I was given this brew with a very intense sort of warning. “This will make you break out in a sweat,” the boss told me. “The jalapenos are serious business.”
Having previously worked in a Mexi-cali restaurant where the cooking with and eating of various types of high Scoville chili peppers was commonplace, the warning was taken with a grain of salt. In this bohemian pilsner from Throwback, which boasts jalapeno peppers as an added ingredient, my first thought was immediately to wonder why they didn’t opt for habanero peppers or ghost peppers instead. However all things being equal and my own sense of what to anticipate from this brew still up in the air, I took it home for review and cracked it open, rather hopeful that the experience would be as described.
To start off with, it is a lightly colored beer. Golden, almost copper, it looks and even smells much like any other pilsner, with only a slight hint of something…different to it. The initial sip hits the lips and tongue smoothly, without much in the way of marked spice or heat at the outset, but again with something…different to it. But then, sometime perhaps just between sips, or otherwise upon a second, it arrives. A tingling on the lips and tongue, and warmth in the back of the throat.
Enter, the jalapeno. It is the sort of sensation that rolls up on one quietly like a spicy assassin hell bent on silently sneaking up behind you and smothering you with diced chilies. The blood pressure rises a little as the heart beats faster and soon the warmth in the throat evolves into a mild burn. The lips continue to tingle and the tongue sizzles just a bit.
This is not to say that the heat of jalapeno is the sole characteristic of the brew. However it is difficult really draw much else from it. The mouthfeel is smooth and of a medium weight. The underlying flavors to the brew are, from what I can gather in terms of general profile, crisp and alive. However for the moment, going any further into this is made difficult by the now settling heat which is overtaking the palate. A sensation not all that unlike the one experienced after consuming exceptionally hot salsa or hot sauce.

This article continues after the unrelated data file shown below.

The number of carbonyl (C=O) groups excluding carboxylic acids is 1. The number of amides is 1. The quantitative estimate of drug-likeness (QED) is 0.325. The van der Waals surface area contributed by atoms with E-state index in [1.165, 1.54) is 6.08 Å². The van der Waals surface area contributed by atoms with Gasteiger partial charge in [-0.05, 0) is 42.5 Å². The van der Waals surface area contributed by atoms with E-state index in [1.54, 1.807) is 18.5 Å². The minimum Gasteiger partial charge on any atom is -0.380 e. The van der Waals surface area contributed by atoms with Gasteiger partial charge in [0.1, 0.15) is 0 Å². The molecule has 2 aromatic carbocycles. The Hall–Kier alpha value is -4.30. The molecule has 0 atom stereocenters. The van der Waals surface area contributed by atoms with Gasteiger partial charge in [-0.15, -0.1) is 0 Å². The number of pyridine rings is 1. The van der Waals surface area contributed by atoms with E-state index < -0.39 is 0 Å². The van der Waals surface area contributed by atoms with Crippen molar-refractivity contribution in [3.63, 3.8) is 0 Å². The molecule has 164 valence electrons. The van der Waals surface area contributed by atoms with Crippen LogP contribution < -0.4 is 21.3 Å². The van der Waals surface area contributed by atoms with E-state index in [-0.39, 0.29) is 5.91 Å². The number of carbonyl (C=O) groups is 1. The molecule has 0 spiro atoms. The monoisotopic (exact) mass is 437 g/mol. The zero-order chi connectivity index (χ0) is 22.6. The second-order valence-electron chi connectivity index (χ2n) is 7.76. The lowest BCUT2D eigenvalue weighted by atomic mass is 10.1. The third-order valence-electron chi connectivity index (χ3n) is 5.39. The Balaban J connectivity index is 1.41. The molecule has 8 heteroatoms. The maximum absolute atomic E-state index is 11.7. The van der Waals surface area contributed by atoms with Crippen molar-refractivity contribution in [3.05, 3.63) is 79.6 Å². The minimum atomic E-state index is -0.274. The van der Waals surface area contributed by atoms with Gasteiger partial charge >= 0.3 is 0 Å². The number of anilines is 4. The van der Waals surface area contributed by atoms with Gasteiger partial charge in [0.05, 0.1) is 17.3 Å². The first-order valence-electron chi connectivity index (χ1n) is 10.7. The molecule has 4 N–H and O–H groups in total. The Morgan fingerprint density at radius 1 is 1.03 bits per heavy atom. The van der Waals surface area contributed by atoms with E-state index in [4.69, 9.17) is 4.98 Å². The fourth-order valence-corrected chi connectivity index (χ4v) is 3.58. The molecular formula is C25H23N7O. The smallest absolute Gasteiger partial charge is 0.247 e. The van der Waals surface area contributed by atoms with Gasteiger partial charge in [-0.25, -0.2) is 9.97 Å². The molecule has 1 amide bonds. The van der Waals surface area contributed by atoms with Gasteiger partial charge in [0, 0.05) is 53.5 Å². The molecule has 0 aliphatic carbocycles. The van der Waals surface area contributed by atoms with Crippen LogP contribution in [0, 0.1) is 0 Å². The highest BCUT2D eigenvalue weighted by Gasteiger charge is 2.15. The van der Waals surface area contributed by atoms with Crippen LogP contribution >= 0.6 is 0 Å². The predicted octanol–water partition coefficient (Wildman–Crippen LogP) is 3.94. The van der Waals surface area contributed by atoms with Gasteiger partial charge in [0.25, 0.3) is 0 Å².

As a following sip cools down the palate once more, subtle notes of citrus and malt are noticeable and diminish slowly as the hot after burn returns. After a few more pulls from the glass, I notice the hot sensations beneath the skin and within the nervous system begin kicking in. The sense of a sincere physiological reaction to capsaicin coursing through the veins and muscles grows, turning what is generally an ordinary drinking experience into a more visceral physical one. Low in gravity, registering a paltry 4.8% abv, the Spicy Bohemian replaces the intensity of an 8%, 9%, 10% or higher drink with that of the feeling one gets from an exceptionally spicy meal.
Whereas it was a trick to really sort out what about this beer was appealing in regards to its own pilsner nature, the heat itself stands out in the mind as a worthwhile element worth returning to. Despite typically going for heavier gravity, hoppier, maltier, sweeter or even bitter beers, this bohemian is something else unto itself. And for what it is worth, it is a something else I’d happily enjoy again.
Nicholas Goroff is a beer lover, writer, actor, ex-political professional and devoted anti-ideologue. Follow him on Twitter @wizardofcause.
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